See also: Virginia Dare, daughter
Ananias Dare, was one of twelve "Assistants" in the government of the Citie of Ralegh in Virginia and a member of the "Lost Colony" of 1587 that arrived at Roanoke Island in July. He was described in 1586 as a tiler and bricklayer but the next year, in a document drawn up by Sir Walter Raleigh, he was referred to as a gentleman "late of London." His wife was Eleanor White, daughter of Governor John White of the 1587 colony, and Dare's name appears third in the list of colonists. Nothing further is recorded of the members of the colony after White sailed for England on 27 August. Dare was survived in England by a son, John Dare, to whom his property was awarded by court action in 1597. Robert Satchfeild in 1594 was named as Ananias Dare's next of kin while John Nokes in 1597 appears as a blood kinsman. The Dare family likely resided in the Parish of St. Bride's, Fleet Street, London, although the name also appears in records of other London parishes of the sixteenth and seventeenth centuries as well as in Devon.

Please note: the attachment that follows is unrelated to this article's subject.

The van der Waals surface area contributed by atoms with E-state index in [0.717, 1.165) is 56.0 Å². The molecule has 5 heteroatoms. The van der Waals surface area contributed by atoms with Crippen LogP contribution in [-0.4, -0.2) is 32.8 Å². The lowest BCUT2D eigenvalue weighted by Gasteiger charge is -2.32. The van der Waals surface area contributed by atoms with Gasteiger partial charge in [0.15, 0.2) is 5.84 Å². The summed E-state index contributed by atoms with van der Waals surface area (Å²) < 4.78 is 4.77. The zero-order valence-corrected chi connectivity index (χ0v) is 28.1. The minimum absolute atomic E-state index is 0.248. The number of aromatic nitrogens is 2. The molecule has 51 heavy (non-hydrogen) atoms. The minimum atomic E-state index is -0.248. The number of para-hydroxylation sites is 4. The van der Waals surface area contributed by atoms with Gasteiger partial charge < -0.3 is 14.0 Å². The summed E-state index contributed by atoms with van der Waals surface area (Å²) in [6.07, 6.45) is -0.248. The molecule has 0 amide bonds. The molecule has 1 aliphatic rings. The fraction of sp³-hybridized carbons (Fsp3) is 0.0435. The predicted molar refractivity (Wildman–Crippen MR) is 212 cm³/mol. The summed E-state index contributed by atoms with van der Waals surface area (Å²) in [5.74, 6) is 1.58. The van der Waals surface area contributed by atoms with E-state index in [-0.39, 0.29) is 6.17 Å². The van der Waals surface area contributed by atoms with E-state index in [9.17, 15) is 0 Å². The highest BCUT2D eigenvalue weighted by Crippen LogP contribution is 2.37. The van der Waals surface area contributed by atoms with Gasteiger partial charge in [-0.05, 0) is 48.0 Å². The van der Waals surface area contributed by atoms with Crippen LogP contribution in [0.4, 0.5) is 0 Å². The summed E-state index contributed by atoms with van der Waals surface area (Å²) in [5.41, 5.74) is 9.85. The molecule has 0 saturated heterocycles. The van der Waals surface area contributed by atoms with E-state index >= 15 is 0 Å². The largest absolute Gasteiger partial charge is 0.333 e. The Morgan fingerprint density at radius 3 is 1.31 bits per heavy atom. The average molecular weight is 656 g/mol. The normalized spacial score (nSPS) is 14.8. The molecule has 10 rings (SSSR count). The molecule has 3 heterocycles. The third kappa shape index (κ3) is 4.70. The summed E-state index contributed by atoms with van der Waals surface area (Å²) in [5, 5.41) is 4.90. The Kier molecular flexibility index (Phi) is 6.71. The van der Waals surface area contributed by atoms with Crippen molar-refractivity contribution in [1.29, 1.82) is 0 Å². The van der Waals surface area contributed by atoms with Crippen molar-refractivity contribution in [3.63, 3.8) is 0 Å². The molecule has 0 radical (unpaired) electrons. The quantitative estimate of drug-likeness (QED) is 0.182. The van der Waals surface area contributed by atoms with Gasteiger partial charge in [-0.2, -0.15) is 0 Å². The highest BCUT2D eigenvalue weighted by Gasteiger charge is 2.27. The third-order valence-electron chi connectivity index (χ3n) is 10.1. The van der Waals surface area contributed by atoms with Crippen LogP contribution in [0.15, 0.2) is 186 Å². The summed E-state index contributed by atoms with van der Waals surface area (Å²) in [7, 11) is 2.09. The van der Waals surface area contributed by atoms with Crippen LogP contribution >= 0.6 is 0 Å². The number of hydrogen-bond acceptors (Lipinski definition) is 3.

Hakluyt, Richard. Early English and French voyages: chiefly from Hakluyt, 1534-1608. C. Scribner's Sons, 1906. 293. http://books.google.com/books?id=Ka0CAAAAMAAJ&dq=%22Ananias%20Dare%22&pg=PA293#v=onepage&q&f=false
Neville, John D. "On a Field Argent, A Plain Crosse Gules, With a Roebuck." North Carolina Genealogical Society Journal 8, no. 3 (August 1983). 135-148. http://digital.ncdcr.gov/cdm/ref/collection/p15012coll1/id/61428
Clay, Robert Young. "Figure 25." Drawing. North Carolina Genealogical Society Journal 8, no. 3 (August 1983). 143. http://digital.ncdcr.gov/cdm/ref/collection/p15012coll1/id/61428
1 January 1986